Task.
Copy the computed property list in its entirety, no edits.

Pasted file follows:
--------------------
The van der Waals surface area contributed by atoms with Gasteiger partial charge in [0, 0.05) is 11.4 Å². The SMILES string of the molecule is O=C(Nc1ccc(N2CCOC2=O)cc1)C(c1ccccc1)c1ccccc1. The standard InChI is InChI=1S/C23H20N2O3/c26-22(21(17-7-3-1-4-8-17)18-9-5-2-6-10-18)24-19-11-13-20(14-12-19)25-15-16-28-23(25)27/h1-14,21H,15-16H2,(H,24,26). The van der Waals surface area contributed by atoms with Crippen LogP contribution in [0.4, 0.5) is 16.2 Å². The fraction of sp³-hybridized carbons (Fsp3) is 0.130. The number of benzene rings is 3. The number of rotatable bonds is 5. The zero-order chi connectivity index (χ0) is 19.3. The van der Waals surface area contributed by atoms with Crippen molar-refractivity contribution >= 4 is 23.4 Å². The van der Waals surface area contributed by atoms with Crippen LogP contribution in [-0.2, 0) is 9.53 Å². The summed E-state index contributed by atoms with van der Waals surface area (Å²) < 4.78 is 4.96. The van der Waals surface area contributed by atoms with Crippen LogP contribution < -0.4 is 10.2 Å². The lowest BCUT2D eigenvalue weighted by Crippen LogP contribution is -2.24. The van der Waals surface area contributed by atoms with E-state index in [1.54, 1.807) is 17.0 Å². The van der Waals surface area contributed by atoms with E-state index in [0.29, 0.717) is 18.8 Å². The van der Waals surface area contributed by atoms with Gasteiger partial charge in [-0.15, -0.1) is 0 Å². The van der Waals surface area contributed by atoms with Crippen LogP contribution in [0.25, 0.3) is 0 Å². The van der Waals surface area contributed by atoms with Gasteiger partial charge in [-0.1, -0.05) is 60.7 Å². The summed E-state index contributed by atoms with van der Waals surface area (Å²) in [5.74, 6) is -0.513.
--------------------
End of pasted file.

The van der Waals surface area contributed by atoms with Gasteiger partial charge in [0, 0.05) is 11.4 Å². The SMILES string of the molecule is O=C(Nc1ccc(N2CCOC2=O)cc1)C(c1ccccc1)c1ccccc1. The standard InChI is InChI=1S/C23H20N2O3/c26-22(21(17-7-3-1-4-8-17)18-9-5-2-6-10-18)24-19-11-13-20(14-12-19)25-15-16-28-23(25)27/h1-14,21H,15-16H2,(H,24,26). The van der Waals surface area contributed by atoms with Crippen LogP contribution in [0.4, 0.5) is 16.2 Å². The fraction of sp³-hybridized carbons (Fsp3) is 0.130. The number of benzene rings is 3. The number of rotatable bonds is 5. The zero-order chi connectivity index (χ0) is 19.3. The van der Waals surface area contributed by atoms with Crippen molar-refractivity contribution >= 4 is 23.4 Å². The van der Waals surface area contributed by atoms with Crippen LogP contribution in [-0.2, 0) is 9.53 Å². The summed E-state index contributed by atoms with van der Waals surface area (Å²) < 4.78 is 4.96. The van der Waals surface area contributed by atoms with Crippen LogP contribution < -0.4 is 10.2 Å². The lowest BCUT2D eigenvalue weighted by Crippen LogP contribution is -2.24. The van der Waals surface area contributed by atoms with E-state index in [1.54, 1.807) is 17.0 Å². The van der Waals surface area contributed by atoms with E-state index in [0.29, 0.717) is 18.8 Å². The van der Waals surface area contributed by atoms with Gasteiger partial charge in [-0.15, -0.1) is 0 Å². The van der Waals surface area contributed by atoms with Crippen LogP contribution in [0.25, 0.3) is 0 Å². The van der Waals surface area contributed by atoms with Gasteiger partial charge in [-0.1, -0.05) is 60.7 Å². The summed E-state index contributed by atoms with van der Waals surface area (Å²) in [5.74, 6) is -0.513.